Ashley-Howe Analysis, indicated that Group A (patients with hypodontia) had significantly smaller basal arch width percentage (PMBAW %) when compared to control group with P < 0.05 indicating the greater need for expansion in patients with hypodontia and the lesser need for extractions. The intercanine and intermolar width was also reduced in Group A when compared to Group B. However, values when compared statistically were not significant (P > 0.05). This was in accordance with a study by Wisth et al. (acta scandol 1974)[22] who concluded that neither the dental arch width nor the mesiodistal diameter of the teeth were significantly different in the hypodontia group compared to a control group without hypodontia.

Hence, when orthodontic treatment is performed on patients with hypodontia, not only the number but also the distribution of missing teeth should be taken into consideration. It must be notified that the treatment planning employed for patients with hypodontia must be considered for diagnosis, including profile, growth pattern, and esthetics of the patient. Depending on the proper diagnostic analysis, various treatment plans, namely stripping upper teeth, flaring of incisors, and slight increasing the overjet or overbite must take into consideration.[12]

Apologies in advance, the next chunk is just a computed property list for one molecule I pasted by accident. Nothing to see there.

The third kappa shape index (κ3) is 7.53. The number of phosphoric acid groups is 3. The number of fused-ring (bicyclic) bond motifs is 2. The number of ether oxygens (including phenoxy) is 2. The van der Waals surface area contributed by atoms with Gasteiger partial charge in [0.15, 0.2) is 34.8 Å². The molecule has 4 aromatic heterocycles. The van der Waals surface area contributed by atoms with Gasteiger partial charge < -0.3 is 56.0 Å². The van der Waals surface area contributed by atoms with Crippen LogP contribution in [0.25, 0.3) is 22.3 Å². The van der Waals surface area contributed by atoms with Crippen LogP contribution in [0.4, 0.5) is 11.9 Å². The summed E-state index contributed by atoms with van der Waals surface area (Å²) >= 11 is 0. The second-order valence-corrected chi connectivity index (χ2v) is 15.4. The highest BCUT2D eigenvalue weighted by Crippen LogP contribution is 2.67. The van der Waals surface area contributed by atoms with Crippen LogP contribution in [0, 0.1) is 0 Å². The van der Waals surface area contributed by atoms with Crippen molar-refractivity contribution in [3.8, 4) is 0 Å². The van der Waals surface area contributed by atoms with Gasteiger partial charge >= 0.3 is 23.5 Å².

Conclusion Top


These findings suggest that the hypodontia patients have comparatively narrower mesiodistal tooth measurements (prominently in posterior segments) and reduced basal arch width as compared to control population. This indicates the greater need for expansion in patients with hypodontia and preponderance toward nonextraction methodology.

Financial support and sponsorship

Nil.

Conflicts of interest

There are no conflicts of interest.



 
  References Top

1.
Proffit WR. Contemporary Orthodontics. St. Louis, Calif: Mosby-Year Book Inc.; 1999. p. 296-325.  Back to cited text no. 1
    
2.